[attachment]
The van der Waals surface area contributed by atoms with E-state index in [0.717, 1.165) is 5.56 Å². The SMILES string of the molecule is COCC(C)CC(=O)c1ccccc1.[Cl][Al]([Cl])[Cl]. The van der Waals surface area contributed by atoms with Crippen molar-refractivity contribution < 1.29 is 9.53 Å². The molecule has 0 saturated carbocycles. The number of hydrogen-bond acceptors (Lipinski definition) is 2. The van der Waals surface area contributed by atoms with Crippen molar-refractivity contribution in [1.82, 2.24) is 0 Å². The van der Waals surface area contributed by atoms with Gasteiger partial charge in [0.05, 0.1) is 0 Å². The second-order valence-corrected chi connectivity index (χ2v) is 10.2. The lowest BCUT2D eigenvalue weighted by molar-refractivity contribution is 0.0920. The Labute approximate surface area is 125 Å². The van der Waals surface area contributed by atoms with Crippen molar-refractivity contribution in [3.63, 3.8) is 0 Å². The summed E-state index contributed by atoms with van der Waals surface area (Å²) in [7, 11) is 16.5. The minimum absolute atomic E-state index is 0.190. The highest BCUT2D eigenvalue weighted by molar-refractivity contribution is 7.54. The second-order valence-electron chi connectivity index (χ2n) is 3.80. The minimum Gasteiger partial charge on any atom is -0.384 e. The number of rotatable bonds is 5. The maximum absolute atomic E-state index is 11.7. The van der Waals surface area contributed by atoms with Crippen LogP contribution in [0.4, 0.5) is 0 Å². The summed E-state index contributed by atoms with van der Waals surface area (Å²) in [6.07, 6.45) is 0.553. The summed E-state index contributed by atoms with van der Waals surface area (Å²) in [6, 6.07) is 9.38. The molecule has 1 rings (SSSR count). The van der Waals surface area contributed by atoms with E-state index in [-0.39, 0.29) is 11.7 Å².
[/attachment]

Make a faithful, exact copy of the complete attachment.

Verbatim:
The van der Waals surface area contributed by atoms with E-state index in [0.717, 1.165) is 5.56 Å². The SMILES string of the molecule is COCC(C)CC(=O)c1ccccc1.[Cl][Al]([Cl])[Cl]. The van der Waals surface area contributed by atoms with Crippen molar-refractivity contribution < 1.29 is 9.53 Å². The molecule has 0 saturated carbocycles. The number of hydrogen-bond acceptors (Lipinski definition) is 2. The van der Waals surface area contributed by atoms with Crippen molar-refractivity contribution in [1.82, 2.24) is 0 Å². The van der Waals surface area contributed by atoms with Gasteiger partial charge in [0.05, 0.1) is 0 Å². The second-order valence-corrected chi connectivity index (χ2v) is 10.2. The lowest BCUT2D eigenvalue weighted by molar-refractivity contribution is 0.0920. The Labute approximate surface area is 125 Å². The van der Waals surface area contributed by atoms with Crippen molar-refractivity contribution in [3.63, 3.8) is 0 Å². The summed E-state index contributed by atoms with van der Waals surface area (Å²) in [7, 11) is 16.5. The minimum absolute atomic E-state index is 0.190. The highest BCUT2D eigenvalue weighted by molar-refractivity contribution is 7.54. The second-order valence-electron chi connectivity index (χ2n) is 3.80. The minimum Gasteiger partial charge on any atom is -0.384 e. The number of rotatable bonds is 5. The maximum absolute atomic E-state index is 11.7. The van der Waals surface area contributed by atoms with Crippen LogP contribution in [0.4, 0.5) is 0 Å². The summed E-state index contributed by atoms with van der Waals surface area (Å²) in [6.07, 6.45) is 0.553. The summed E-state index contributed by atoms with van der Waals surface area (Å²) in [6, 6.07) is 9.38. The molecule has 1 rings (SSSR count). The van der Waals surface area contributed by atoms with E-state index in [-0.39, 0.29) is 11.7 Å².